7 What can the grand tripartite FTA do? Overcoming the problem of overlapping membershipConsolidating existing FTAs in COMESA, SADC and EAC into a single FTA by building on positive elements (acquis) and addressing their design and implementation shortcomingsPursue sector-wide negotiations: avoid sensitive products and exclusions, include agricultural goodsAdopt simple and liberal rules of originAddress non-tariff barriers (NTBs) and trade facilitation problemsA complementary strand on infrastructure, especially transport infrastructure (roads, rail, ports) and communication lin
8 What are the potential economic effects Trade creation?- specialization – has been a major source of trade growth in other regions such ASEAN- comparative advantage (manufactured clothing exports to RSA from Mauritius and Madagascar)Increased efficiency and productivity?Regional competitionRegional economies of scaleForeign investmentTrade diversion? (may be at the cost of trade with more efficient third countries)- External tariffs are reasonably high – must lower them to avoid trade diversionThe cost of intra-regional transport, communication, doing business
9 Is Namibia ready to engage? Namibia’s sustained economic growth cannot depend on its small domestic market – there is no policy choice but to be export-orientedFor Namibia the FTA presents an opportunity( a market of 26 countries, with a combined GDP $264 billion and over 600 million people – more so if Angola and DRC can participate)Namibia should have an offensive rather than a defensive strategy that goes beyond tariff liberalisation to addressing issues related to the high cost of doing business - trade infrastructure for trade facilitation, border measuresNamibia should strategically position itself as a transport hub within the Tripartite FTA (Walvisbay corridor, transport connection with Angola, DRC, Zambia, Zimbabwe, etc.)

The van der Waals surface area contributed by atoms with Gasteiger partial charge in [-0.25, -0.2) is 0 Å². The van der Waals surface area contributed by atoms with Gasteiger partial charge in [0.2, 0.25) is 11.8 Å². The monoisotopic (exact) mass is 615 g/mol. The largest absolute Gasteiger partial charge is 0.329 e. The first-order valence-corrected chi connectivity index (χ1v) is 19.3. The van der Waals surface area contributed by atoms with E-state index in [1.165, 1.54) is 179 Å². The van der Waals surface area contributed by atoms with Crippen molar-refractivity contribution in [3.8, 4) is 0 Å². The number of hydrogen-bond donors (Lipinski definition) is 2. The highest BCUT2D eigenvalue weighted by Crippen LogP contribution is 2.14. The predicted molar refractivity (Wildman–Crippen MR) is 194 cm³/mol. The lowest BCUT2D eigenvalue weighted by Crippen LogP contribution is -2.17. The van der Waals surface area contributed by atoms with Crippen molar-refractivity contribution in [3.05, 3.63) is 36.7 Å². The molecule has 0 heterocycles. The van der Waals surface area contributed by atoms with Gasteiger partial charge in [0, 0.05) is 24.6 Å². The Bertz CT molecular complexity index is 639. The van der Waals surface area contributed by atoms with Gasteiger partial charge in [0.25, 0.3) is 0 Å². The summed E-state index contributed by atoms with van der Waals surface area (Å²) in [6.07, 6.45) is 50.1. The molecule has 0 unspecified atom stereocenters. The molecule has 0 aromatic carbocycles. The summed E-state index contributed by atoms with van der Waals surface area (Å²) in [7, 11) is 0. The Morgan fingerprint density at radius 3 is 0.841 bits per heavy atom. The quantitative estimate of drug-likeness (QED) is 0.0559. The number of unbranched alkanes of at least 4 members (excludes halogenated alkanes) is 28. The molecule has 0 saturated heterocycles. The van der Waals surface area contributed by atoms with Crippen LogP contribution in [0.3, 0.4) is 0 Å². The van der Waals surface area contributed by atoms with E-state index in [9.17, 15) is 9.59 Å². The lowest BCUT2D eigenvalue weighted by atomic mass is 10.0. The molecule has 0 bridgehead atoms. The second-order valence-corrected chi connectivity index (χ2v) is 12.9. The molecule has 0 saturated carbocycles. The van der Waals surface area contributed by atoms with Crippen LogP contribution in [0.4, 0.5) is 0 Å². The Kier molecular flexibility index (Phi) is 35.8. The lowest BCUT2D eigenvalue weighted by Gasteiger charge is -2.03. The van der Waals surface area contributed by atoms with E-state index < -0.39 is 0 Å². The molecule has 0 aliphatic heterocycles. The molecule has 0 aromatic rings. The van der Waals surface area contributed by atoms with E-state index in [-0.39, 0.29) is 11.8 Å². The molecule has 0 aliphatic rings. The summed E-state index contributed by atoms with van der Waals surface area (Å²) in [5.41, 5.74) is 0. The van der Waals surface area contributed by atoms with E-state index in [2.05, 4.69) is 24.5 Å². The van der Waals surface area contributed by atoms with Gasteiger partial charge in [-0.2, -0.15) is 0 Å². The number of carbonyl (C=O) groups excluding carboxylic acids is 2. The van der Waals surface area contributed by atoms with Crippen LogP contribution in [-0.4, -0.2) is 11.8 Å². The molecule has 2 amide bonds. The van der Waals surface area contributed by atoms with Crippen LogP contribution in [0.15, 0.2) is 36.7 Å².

10 Is Namibia ready to engage? (cont.) Developing a coherent national strategy on services sectors – outward looking rather than protectionist – services, growth and competitiveness of economies – a high potential for regional tradeImproving policy strategies to tackle constraints to manufacturingAn active engagement with the private sector (public-private partnership) for trade development and promotion – market analysis of opportunities and threats in the tripartite markets (both goods and services)Governments do not trade – the FTA is for traders, investors, consumersBuild on success stories- exploit opportunities for which firms have a comparative advantage in regional markets / seek improved market access in goods and services markets
11 Conclusions Trade policy choice for Namibia: Domestic strategy for economic diversification (goods and services) to take advantage of the opportunities arising from the consolidation of the SADC FTA and the Tripartite FTAPublic/ private partnership to exploit opportunities (areas for which Namibia has a comparative advantage in neighboring markets (e.g. trade development and promotion activities, market research, etc.)Positioning Namibia as a services hub, especially transport infrastructure / potential for making Walvisbay corridor a transport hub – leading to the cost of trading in the regionThe need for a tripartite FTA regime to be a trade, transport and infrastructure facilitation rather a mere tariff liberalization strategyTHANK YOU!